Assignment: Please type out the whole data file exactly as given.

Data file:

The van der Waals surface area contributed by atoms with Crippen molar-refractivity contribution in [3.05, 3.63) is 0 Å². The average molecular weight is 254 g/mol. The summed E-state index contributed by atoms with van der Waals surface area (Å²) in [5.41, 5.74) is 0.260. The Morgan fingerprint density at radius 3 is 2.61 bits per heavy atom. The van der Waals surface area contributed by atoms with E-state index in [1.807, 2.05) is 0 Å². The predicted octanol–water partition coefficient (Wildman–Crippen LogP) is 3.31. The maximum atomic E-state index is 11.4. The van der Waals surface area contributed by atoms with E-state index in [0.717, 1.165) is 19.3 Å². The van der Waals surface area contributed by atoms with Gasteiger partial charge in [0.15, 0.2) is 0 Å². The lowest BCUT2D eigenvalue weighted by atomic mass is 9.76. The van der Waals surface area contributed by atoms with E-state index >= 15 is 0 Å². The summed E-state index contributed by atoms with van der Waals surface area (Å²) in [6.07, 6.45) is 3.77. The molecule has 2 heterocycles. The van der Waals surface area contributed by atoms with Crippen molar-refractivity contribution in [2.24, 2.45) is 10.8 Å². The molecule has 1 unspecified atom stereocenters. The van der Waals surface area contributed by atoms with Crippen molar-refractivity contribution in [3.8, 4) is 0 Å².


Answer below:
The van der Waals surface area contributed by atoms with Crippen molar-refractivity contribution in [3.05, 3.63) is 0 Å². The average molecular weight is 254 g/mol. The summed E-state index contributed by atoms with van der Waals surface area (Å²) in [5.41, 5.74) is 0.260. The Morgan fingerprint density at radius 3 is 2.61 bits per heavy atom. The van der Waals surface area contributed by atoms with E-state index in [1.807, 2.05) is 0 Å². The predicted octanol–water partition coefficient (Wildman–Crippen LogP) is 3.31. The maximum atomic E-state index is 11.4. The van der Waals surface area contributed by atoms with E-state index in [0.717, 1.165) is 19.3 Å². The van der Waals surface area contributed by atoms with Gasteiger partial charge in [0.15, 0.2) is 0 Å². The lowest BCUT2D eigenvalue weighted by atomic mass is 9.76. The van der Waals surface area contributed by atoms with E-state index >= 15 is 0 Å². The summed E-state index contributed by atoms with van der Waals surface area (Å²) in [6.07, 6.45) is 3.77. The molecule has 2 heterocycles. The van der Waals surface area contributed by atoms with Crippen molar-refractivity contribution in [2.24, 2.45) is 10.8 Å². The molecule has 1 unspecified atom stereocenters. The van der Waals surface area contributed by atoms with Crippen molar-refractivity contribution in [3.8, 4) is 0 Å².